The demonstration of substantial inflammatory and demyelinating lesion activity even after long-standing disease in patients with progressive MS highlights the need for in vivo biomarkers that can be used to identify these types of lesions, as they might aid prognostication and provide a target for future treatments. These mixed active–inactive lesions include the ‘smouldering’ and ‘slowly expanding’ lesions with borders of ongoing demyelination, axonal injury, microglial activation and inflammatory activity that were described in previous pathological studies2. The current state of knowledge about these lesions includes their frequency in progressive MS phenotypes, their association with more severe disease status and their increased prevalence with age2 (peaking at ~47 years), suggesting that their measurement could aid identification of patients who are transitioning from relapsing to progressive MS. Consistent with the idea that remyelination capacity in the brain decreases with age and disease duration, patients with progressive MS (in particular, those with PPMS) had a lower proportion of remyelinated lesions1 than did patients with RRMS. This finding should be taken into consideration when planning trials of remyelinating therapies in patients with progressive MS.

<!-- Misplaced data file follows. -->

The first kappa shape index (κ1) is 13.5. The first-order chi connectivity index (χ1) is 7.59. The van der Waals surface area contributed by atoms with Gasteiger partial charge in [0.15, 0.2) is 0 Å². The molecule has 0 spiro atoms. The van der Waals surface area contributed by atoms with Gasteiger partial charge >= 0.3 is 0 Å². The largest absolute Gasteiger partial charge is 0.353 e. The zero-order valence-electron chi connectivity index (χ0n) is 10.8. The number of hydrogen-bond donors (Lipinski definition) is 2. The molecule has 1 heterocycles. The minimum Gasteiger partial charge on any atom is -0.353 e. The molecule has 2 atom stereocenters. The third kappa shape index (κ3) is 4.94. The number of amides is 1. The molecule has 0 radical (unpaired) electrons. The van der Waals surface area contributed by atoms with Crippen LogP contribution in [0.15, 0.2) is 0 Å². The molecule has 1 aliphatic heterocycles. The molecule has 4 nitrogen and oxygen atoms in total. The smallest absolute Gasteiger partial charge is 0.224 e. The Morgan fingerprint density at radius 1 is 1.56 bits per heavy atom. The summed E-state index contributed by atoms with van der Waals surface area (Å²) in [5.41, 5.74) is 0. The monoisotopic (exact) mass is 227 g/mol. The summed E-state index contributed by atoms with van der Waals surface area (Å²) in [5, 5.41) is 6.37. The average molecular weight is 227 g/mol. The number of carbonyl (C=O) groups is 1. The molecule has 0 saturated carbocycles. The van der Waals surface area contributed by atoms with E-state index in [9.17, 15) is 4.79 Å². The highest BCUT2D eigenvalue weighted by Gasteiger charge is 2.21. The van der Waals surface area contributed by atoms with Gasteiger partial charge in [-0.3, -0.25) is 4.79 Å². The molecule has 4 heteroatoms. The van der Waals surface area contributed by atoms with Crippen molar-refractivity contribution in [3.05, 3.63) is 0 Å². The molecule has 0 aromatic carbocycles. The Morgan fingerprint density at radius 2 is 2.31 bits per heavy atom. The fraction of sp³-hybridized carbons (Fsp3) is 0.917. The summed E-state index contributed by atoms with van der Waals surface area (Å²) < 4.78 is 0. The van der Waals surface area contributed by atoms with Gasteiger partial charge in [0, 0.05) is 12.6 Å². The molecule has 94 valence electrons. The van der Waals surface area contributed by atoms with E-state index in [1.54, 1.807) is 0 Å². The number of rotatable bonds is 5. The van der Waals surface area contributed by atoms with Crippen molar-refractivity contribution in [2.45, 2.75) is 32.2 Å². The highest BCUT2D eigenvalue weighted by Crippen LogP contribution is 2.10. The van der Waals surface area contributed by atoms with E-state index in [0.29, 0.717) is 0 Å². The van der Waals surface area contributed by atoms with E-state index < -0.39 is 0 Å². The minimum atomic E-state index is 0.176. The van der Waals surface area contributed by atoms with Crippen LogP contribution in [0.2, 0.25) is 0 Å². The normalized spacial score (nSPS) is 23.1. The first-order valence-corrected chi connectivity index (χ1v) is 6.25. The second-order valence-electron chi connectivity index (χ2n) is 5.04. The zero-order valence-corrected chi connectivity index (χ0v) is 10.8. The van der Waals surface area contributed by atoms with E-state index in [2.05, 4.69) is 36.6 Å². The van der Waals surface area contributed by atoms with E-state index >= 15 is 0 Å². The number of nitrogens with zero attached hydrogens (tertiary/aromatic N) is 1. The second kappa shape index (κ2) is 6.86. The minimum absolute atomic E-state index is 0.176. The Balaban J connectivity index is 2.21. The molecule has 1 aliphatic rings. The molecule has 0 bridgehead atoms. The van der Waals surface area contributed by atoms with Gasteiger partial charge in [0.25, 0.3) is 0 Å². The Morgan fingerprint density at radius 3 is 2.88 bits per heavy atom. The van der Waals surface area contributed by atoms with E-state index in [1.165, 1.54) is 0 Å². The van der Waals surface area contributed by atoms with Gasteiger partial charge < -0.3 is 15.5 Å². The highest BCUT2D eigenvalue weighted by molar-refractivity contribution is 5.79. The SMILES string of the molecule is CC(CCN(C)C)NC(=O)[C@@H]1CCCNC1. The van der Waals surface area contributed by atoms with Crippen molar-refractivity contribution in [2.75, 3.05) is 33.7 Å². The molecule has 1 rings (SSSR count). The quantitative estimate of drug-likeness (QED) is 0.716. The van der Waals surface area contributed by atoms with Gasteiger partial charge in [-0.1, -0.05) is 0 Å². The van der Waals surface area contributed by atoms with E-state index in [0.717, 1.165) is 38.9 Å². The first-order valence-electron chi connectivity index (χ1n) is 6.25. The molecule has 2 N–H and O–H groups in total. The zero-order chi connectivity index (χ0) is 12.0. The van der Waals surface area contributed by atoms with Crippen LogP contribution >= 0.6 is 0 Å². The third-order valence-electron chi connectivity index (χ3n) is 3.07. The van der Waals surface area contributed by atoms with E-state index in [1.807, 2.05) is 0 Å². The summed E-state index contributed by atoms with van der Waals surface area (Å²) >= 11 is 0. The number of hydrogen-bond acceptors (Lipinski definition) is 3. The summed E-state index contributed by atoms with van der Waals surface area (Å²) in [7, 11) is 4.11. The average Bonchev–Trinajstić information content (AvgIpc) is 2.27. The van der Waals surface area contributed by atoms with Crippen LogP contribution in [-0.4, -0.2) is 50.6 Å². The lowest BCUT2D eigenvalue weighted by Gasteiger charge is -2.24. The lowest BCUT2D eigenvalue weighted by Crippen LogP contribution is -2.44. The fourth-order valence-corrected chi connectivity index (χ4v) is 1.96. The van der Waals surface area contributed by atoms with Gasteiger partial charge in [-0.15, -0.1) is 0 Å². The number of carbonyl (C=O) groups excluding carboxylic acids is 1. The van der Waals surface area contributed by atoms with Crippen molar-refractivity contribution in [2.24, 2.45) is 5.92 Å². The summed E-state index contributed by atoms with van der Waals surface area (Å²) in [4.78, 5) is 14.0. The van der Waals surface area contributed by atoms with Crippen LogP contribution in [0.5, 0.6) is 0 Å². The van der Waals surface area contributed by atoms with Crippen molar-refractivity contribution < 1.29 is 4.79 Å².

Serum neurofilament light chain (sNfL) has been proposed as a biomarker of neuroaxonal injury in several diseases, including MS3. In 2018, a study of 259 patients with MS and 259 healthy controls with 6.5-year clinical and MRI follow-up confirmed that quantification of sNfL in MS is clinically informative4. In particular, sNfL levels were significantly higher in progressive than in relapsing MS. Furthermore, sNfL levels correlated with the severity of disability and, together with T2 lesion volume, predicted EDSS worsening in the subsequent year. An analysis of the relationship between sNfL levels and several MRI measures showed that sNfL levels are influenced by inflammatory activity, as reflected in enhancing lesions, new T2 lesions and T2 lesion volume. Most interestingly, high sNfL levels predicted accelerated atrophy of the brain and spinal cord, even in the absence of inflammatory activity. Overall, these results suggest a link between elevated sNfL levels and an increased risk of clinical deterioration, as a consequence of neurodegeneration, over the medium term. The practical implications of these findings might include the use of more aggressive therapies or a rapid switch to a different treatment in patients with high sNfL levels.